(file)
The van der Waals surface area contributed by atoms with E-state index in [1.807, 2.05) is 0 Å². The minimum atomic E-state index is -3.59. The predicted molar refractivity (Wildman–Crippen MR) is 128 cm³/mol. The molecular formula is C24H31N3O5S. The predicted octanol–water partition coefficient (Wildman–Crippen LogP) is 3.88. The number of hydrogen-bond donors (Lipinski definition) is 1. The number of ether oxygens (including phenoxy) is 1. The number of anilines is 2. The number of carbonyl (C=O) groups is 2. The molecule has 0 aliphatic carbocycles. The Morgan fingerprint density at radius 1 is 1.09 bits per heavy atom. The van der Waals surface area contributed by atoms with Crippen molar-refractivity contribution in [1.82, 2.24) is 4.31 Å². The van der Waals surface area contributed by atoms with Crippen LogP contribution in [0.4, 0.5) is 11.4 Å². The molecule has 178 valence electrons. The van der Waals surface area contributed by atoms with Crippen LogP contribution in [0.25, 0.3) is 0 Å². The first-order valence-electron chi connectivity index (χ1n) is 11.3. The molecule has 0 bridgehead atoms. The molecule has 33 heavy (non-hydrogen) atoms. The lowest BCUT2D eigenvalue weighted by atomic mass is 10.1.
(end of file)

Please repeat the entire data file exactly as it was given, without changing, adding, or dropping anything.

The van der Waals surface area contributed by atoms with E-state index in [1.807, 2.05) is 0 Å². The minimum atomic E-state index is -3.59. The predicted molar refractivity (Wildman–Crippen MR) is 128 cm³/mol. The molecular formula is C24H31N3O5S. The predicted octanol–water partition coefficient (Wildman–Crippen LogP) is 3.88. The number of hydrogen-bond donors (Lipinski definition) is 1. The number of ether oxygens (including phenoxy) is 1. The number of anilines is 2. The number of carbonyl (C=O) groups is 2. The molecule has 0 aliphatic carbocycles. The Morgan fingerprint density at radius 1 is 1.09 bits per heavy atom. The van der Waals surface area contributed by atoms with Crippen molar-refractivity contribution in [1.82, 2.24) is 4.31 Å². The van der Waals surface area contributed by atoms with Crippen LogP contribution in [0.4, 0.5) is 11.4 Å². The molecule has 178 valence electrons. The van der Waals surface area contributed by atoms with Crippen LogP contribution in [0.25, 0.3) is 0 Å². The first-order valence-electron chi connectivity index (χ1n) is 11.3. The molecule has 0 bridgehead atoms. The molecule has 33 heavy (non-hydrogen) atoms. The lowest BCUT2D eigenvalue weighted by atomic mass is 10.1.